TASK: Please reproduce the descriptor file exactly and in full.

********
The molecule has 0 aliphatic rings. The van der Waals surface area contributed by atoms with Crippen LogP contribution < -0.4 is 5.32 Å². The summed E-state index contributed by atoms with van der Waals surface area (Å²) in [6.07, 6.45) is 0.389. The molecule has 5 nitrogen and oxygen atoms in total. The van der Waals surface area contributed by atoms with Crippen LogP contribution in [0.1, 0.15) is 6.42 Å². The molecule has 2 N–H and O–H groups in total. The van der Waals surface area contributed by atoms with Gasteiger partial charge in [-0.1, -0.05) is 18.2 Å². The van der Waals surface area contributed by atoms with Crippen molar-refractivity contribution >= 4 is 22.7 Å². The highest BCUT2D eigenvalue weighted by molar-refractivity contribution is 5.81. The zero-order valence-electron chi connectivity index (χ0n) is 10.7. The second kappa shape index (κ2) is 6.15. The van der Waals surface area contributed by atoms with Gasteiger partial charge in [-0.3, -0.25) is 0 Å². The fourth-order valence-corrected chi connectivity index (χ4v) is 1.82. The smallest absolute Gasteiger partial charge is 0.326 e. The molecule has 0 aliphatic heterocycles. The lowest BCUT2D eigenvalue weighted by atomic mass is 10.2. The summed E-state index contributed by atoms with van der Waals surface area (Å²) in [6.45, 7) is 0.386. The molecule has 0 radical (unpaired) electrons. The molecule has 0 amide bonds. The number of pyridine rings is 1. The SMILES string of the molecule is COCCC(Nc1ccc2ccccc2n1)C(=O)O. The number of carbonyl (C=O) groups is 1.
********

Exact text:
The molecule has 0 aliphatic rings. The van der Waals surface area contributed by atoms with Crippen LogP contribution < -0.4 is 5.32 Å². The summed E-state index contributed by atoms with van der Waals surface area (Å²) in [6.07, 6.45) is 0.389. The molecule has 5 nitrogen and oxygen atoms in total. The van der Waals surface area contributed by atoms with Crippen LogP contribution in [0.1, 0.15) is 6.42 Å². The molecule has 2 N–H and O–H groups in total. The van der Waals surface area contributed by atoms with Gasteiger partial charge in [-0.1, -0.05) is 18.2 Å². The van der Waals surface area contributed by atoms with Crippen molar-refractivity contribution >= 4 is 22.7 Å². The highest BCUT2D eigenvalue weighted by molar-refractivity contribution is 5.81. The zero-order valence-electron chi connectivity index (χ0n) is 10.7. The second kappa shape index (κ2) is 6.15. The van der Waals surface area contributed by atoms with Gasteiger partial charge in [-0.3, -0.25) is 0 Å². The fourth-order valence-corrected chi connectivity index (χ4v) is 1.82. The smallest absolute Gasteiger partial charge is 0.326 e. The molecule has 0 aliphatic heterocycles. The lowest BCUT2D eigenvalue weighted by atomic mass is 10.2. The summed E-state index contributed by atoms with van der Waals surface area (Å²) in [6.45, 7) is 0.386. The molecule has 0 radical (unpaired) electrons. The molecule has 0 amide bonds. The number of pyridine rings is 1. The SMILES string of the molecule is COCCC(Nc1ccc2ccccc2n1)C(=O)O. The number of carbonyl (C=O) groups is 1.